There is so much to learn, and so much to deploy. Essentially we need to create a new roadmap of open access and interoperability, to allow RDA new standards in schools to take us out of the confines of traditional library services, and to engage with the Semantic web.
Metadata has been changing everything, and information professionals have been leading these developments, mindful of the semantic web and linked data. There is a lot to discover and learn about. If you are a teacher librarian, please make this part of your professional learning agenda for 2013. We are on the web and of the web, and our opportunities to improve the information and knowledge matrix in schools is fantastic – if we know how!
Visit SCIS Asks Forum, and check out the information from the Forum – even add to the discussion via the survey forms.
I recently returned from an outstanding conference in our region, hosted in Singapore by the International School Library Network. I have not had the opportunity to previously attend this conference, but with nearly 300 delegates and 46 workshop presenters the Hands on Literacy 2012 conference was certainly a success. I was there to present the Keynote to round up the conference day, and I hope that Preparing our Students for Web 3.0 Learning did that in some small way.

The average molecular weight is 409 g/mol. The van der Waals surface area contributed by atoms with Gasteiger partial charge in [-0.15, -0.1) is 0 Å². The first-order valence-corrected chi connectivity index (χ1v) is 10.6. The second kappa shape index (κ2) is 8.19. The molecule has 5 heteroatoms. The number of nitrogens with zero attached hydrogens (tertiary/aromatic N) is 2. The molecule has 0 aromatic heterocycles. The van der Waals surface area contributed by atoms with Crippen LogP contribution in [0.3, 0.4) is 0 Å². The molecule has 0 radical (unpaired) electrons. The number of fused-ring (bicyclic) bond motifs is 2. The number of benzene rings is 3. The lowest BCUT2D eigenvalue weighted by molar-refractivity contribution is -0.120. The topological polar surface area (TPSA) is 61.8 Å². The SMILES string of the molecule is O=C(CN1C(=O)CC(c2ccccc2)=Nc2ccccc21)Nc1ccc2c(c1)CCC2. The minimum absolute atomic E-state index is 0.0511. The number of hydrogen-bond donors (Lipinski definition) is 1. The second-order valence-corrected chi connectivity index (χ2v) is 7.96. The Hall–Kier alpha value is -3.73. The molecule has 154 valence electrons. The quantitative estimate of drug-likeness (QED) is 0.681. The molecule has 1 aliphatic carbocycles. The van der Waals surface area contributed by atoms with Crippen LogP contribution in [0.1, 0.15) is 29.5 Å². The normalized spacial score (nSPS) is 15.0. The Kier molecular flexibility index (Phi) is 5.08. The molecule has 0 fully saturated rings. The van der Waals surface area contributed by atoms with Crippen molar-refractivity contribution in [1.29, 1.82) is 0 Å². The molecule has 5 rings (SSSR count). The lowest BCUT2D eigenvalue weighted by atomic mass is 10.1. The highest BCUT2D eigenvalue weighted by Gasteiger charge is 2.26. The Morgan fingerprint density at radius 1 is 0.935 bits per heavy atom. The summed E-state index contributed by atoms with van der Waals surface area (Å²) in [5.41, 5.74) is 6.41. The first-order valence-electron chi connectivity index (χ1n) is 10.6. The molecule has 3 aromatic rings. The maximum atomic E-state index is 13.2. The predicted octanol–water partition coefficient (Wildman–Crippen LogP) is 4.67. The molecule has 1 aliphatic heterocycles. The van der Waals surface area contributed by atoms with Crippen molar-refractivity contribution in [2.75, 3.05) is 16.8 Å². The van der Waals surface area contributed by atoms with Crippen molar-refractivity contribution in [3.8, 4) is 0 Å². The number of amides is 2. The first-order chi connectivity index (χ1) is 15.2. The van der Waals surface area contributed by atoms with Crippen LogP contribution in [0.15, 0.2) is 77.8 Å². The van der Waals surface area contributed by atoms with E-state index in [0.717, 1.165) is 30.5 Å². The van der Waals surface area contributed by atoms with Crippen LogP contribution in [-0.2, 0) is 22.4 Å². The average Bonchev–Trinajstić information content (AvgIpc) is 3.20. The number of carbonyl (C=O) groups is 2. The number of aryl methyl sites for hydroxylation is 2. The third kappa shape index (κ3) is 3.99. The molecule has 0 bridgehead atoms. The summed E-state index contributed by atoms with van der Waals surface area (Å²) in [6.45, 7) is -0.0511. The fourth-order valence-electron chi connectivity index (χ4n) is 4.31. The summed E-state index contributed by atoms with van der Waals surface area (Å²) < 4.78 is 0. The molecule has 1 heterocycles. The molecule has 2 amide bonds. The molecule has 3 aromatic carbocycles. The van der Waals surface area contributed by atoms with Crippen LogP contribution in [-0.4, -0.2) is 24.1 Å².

But first we started with school library tours the day before, visiting all the various libraries at Tanglin Trust School, the Singapore American School, and the United World College of South East Asia. What wonderful ideas and new design ideas were captured in each of these schools! Sofa seats with bookend designs, book-swap bowl, painted designs on chairs, the most gorgeous story corners, the cleverest display and promotion ideas, and so much more. If you ever have the time to join a conference in the future, and take the tour you won’t regret it!
My favourite was the huge sign outside the entrance to SAS – asking for contributions to the annual year book. Cool huh? Particularly since I hear that some students spend a lot of time on Instagram, even in preference to Facebook.